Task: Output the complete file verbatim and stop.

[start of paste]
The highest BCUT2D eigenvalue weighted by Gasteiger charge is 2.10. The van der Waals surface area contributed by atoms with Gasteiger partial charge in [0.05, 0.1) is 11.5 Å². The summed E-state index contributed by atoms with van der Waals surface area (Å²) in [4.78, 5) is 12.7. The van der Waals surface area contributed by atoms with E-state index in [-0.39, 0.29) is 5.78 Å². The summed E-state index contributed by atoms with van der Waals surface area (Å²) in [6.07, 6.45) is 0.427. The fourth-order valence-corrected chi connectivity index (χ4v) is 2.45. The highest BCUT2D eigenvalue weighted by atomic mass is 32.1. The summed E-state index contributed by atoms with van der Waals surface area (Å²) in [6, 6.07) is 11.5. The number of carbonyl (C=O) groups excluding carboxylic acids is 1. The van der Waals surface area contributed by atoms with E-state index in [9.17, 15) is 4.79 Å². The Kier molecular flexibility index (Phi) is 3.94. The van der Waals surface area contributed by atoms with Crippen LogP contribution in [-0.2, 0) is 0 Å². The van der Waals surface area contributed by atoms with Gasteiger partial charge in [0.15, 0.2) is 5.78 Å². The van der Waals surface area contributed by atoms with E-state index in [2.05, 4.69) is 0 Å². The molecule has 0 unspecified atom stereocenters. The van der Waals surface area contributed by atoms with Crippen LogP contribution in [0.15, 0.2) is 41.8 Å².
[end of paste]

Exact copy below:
The highest BCUT2D eigenvalue weighted by Gasteiger charge is 2.10. The van der Waals surface area contributed by atoms with Gasteiger partial charge in [0.05, 0.1) is 11.5 Å². The summed E-state index contributed by atoms with van der Waals surface area (Å²) in [4.78, 5) is 12.7. The van der Waals surface area contributed by atoms with E-state index in [-0.39, 0.29) is 5.78 Å². The summed E-state index contributed by atoms with van der Waals surface area (Å²) in [6.07, 6.45) is 0.427. The fourth-order valence-corrected chi connectivity index (χ4v) is 2.45. The highest BCUT2D eigenvalue weighted by atomic mass is 32.1. The summed E-state index contributed by atoms with van der Waals surface area (Å²) in [6, 6.07) is 11.5. The number of carbonyl (C=O) groups excluding carboxylic acids is 1. The van der Waals surface area contributed by atoms with E-state index in [9.17, 15) is 4.79 Å². The Kier molecular flexibility index (Phi) is 3.94. The van der Waals surface area contributed by atoms with Crippen LogP contribution in [-0.2, 0) is 0 Å². The van der Waals surface area contributed by atoms with Gasteiger partial charge in [0.15, 0.2) is 5.78 Å². The van der Waals surface area contributed by atoms with E-state index in [2.05, 4.69) is 0 Å². The molecule has 0 unspecified atom stereocenters. The van der Waals surface area contributed by atoms with Crippen LogP contribution in [0.15, 0.2) is 41.8 Å².